/ 24 February 2016

Budget 2016: Spotlight on big contracts and tenders

Finance Minister Pravin Gordhan at a media briefing ahead of his budget speech.
Finance Minister Pravin Gordhan at a media briefing ahead of his budget speech.

In his highly anticipated budget speech on Wednesday Finance Minister Pravin Gordhan affirmed government’s commitment to root out corruption, and that it will turn the spotlight on big contracts and tenders.

He made it known corruption was an issue that was top of mind in delivering the budget for the coming financial year.

Before detailing the national treasury’s tax proposals, which are expected to bring in R18-billion in additional revenues for the 2016-2017 year, Gordhan noted that public tax compliance had been high. “I am deeply mindful that we have a corresponding obligation, as government, to improve the impact of every rand spent, and to eliminate waste and corruption,” he said.

New e-tender portal
Gordhan said that use of the new e-tender portal would become mandatory, “thereby enforcing procurement transparency and accessible reference prices for a wide range of goods and services”.

Additionally, initiatives of the chief procurement officer will be extended to include monitoring of state-owned companies’ procurement plans and supply chain processes, and reviews of contracts above R10-million to ensure value for money.

In a media statement issued by the national treasury on Wednesday, it said the office of the chief procurement officer had in fact been reviewing contracts above R10-million since June 2015 in its quest to ensure value for money and reduce wastage and irregularities in procurement.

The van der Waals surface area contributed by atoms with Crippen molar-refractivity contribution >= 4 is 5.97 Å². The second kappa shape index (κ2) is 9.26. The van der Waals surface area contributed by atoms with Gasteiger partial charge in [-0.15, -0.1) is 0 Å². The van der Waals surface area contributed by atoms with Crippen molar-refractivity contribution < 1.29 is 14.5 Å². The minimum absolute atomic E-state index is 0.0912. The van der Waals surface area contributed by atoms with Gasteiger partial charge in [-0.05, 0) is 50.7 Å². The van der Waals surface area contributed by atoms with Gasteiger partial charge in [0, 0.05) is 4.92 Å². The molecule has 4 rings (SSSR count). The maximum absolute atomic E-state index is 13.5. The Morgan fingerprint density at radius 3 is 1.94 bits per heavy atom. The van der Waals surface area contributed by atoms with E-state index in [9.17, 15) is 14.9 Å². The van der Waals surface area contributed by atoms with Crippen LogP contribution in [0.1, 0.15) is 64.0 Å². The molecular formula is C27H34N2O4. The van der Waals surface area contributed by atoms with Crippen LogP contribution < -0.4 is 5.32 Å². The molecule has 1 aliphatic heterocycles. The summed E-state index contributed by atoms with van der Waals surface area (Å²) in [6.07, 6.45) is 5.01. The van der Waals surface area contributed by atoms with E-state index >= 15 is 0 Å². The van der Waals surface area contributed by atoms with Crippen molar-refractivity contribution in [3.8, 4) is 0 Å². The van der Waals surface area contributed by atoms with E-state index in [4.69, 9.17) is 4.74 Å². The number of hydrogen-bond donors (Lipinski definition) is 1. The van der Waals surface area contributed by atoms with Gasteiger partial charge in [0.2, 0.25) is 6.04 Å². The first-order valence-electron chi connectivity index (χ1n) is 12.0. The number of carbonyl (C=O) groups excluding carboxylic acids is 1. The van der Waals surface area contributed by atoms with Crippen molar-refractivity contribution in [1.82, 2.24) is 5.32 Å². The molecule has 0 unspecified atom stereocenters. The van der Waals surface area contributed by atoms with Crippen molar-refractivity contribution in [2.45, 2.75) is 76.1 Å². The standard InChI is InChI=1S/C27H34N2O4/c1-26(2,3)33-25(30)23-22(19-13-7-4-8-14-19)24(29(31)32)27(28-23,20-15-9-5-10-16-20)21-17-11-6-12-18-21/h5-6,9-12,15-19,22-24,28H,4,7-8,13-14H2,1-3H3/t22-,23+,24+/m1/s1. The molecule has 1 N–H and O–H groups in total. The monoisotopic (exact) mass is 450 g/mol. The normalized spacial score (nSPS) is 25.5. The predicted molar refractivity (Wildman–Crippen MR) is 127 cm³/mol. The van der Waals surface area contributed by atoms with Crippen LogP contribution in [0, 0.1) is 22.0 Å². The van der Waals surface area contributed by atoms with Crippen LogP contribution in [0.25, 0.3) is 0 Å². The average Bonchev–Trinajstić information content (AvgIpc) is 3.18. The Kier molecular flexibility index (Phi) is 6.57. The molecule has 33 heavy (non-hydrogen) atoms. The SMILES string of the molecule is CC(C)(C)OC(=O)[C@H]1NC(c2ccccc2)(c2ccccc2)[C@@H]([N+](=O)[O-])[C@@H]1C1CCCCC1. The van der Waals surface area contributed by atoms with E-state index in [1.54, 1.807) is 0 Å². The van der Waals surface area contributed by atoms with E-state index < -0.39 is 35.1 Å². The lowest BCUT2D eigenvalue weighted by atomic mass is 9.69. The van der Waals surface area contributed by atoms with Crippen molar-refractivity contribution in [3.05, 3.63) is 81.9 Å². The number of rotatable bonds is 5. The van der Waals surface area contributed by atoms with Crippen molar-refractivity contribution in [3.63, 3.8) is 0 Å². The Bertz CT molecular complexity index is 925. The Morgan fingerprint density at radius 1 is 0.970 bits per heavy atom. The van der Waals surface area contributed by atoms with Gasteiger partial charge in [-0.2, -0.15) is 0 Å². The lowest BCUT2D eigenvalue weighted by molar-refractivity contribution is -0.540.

The statement was in response to recent reports in the Sunday Times suggesting that Eskom, and its coal contracts, is being targeted for investigation.

In the statement treasury said the primary focus of the review was indeed on state-owned companies as they formed the backbone of the economy and that the “coal contracts of Eskom happen to fall within the category of contracts that are above R10-million”.

In his budget speech, Gordhan said the office of the chief procurement officer is mandated to achieve savings of R25-billion a year, by 2018-19, out of a government procurement budget of about R500-billion a year.

“Our reform proposals draw on a consultation programme last year that reached over 7 000 suppliers and 2 500 supply chain practitioners, and attracted over 27 000 responses to a national survey,” said Gordhan. “It is clear that we can achieve considerable savings to government, while also ensuring that procurement processes are streamlined and service providers are paid on time.”

Centrally negotiated contracts will be mandatory with effect from April this year, the minister said.